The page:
The service was facing a July 28 midnight PDT deadline for shutting down after a lower court judge sided with the recording industry, which claimed Napster allowed users to violate copyrights.

Napster employees screamed jubilantly at hearing Friday’s news from a two-judge panel of the 9th U.S. Circuit Court of Appeals, a company spokeswoman said.

Before the stay, tens of thousands of outraged Napster users had pledged to boycott the recording industry in retaliation for its lawsuit, and looked for alternative free music-sharing programs.

“The recording industry is a mafia,”‘ said Christian Viveros, a 37-year-old amateur musician from Russells Point, Ohio, encountered in a Napster chat room. “Too much greed in the world.”

On one Web site, more than 60,000 people had signed an electronic petition vowing not to buy music unless the Recording Industry Association of America dropped its lawsuit against Napster. That would cost the industry nearly $1 million if each of those people refused to buy just one $15 CD.

Napster, founded last year by a Northeastern University student, contends that it is an Internet service provider and not responsible for the actions of its users. The company characterized Wednesday’s injunction that it shut down as a death sentence.

The industry responded by telling the 9th Circuit that giving Napster an 11th-hour reprieve would “increase dramatically” the harm it has suffered from “massive copyright infringement.”

With the deadline looming Friday, Napster’s Web site advertised a “Buy-Cott,” urging users to purchase CDs this weekend by artists who have embraced the file-sharing phenomenon,including Limp Bizkit, Chuck D and Marianne Faithful.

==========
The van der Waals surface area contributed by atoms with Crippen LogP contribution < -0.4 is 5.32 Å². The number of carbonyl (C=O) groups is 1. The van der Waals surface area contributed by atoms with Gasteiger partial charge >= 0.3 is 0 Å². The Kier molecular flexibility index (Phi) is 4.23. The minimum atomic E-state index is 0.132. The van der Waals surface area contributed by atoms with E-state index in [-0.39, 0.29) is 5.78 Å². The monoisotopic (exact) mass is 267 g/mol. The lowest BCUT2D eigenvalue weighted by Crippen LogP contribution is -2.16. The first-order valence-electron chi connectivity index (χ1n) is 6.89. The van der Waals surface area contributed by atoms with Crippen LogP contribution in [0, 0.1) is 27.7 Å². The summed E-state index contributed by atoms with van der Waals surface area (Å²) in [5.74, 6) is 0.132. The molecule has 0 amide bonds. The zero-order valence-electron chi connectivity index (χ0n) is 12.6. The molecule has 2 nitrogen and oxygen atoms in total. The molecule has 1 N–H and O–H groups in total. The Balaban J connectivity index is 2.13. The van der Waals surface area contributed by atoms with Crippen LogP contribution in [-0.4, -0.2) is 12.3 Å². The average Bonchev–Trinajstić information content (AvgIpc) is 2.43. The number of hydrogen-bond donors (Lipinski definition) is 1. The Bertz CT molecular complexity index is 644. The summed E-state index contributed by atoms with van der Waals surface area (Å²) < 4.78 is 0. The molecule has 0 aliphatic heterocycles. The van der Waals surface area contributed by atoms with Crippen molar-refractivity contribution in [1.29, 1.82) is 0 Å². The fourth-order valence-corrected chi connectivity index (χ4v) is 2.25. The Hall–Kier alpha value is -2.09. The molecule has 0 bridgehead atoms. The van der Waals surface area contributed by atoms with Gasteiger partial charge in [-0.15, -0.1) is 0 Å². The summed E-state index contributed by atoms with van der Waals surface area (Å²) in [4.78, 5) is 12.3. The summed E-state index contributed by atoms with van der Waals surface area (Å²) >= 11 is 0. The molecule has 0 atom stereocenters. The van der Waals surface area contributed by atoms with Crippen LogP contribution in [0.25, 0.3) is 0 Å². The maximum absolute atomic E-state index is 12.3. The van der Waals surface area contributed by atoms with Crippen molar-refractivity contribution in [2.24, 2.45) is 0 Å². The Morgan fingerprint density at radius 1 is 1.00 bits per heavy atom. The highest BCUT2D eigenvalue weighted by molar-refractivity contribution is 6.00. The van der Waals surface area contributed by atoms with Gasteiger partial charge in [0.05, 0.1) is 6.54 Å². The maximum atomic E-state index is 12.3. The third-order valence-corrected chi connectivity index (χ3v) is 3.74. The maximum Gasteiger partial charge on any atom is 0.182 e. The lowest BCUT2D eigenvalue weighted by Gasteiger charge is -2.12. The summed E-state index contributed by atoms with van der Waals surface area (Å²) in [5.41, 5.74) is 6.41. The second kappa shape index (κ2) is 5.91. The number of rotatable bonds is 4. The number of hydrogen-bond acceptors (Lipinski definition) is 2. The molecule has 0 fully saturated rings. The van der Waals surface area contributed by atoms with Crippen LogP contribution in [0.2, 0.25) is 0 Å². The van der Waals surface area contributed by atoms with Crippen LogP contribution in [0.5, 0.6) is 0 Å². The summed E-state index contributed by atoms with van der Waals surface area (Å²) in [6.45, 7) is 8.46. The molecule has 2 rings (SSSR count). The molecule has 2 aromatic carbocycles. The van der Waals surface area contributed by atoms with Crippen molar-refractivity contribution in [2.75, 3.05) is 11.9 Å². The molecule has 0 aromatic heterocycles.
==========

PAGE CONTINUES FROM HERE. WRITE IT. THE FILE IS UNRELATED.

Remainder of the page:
Users worldwide also held Napster-download marathons, and developers of alternatives to Napster’s distribution system worked feverishly to provide their software to people hooked onInternet music trading. Napster says it has 20 million patrons.

“We’re trying to give the people what they’ve been looking for,” said Dale “Diego” Hayes, a developer of AudioGnome, a Napster clone originally scheduled to be released in a few weeks. The work was accelerated after the order that Napster be turned off.

The Audio Gnome program is designed to do everything Napster does and more, said Hayes, a 34-year-old Californian who runs a United Kingdom-based Web site called Naphoria.

But instead of relying on a centrally located batch of computer servers like Napster, AudioGnome will rely on some 70 independent servers running a free program called OpenNap. Those servers are located mostly in the United States but also in Britain, Canada, Italy and other countries.

Hayes said they have doubled in number in the past few weeks and he expects them to keep multiplying in a post-Napster world.

“The reason Napster is being attacked is because it has servers,” Hayes said. “We don’t have any so I’m not worried about legal complications.”

Adam Mead, a 24-year-old systems manager, has an OpenNap server he’s been running for more than three months in Albuquerque, N.M. He was expecting traffic to skyrocket on Saturday if Napster had to close.

“If they serve me with legal documents requesting me to shut down or they’re going to sue me, I’ll shut it down,” he said. “I don’t have a million dollars.”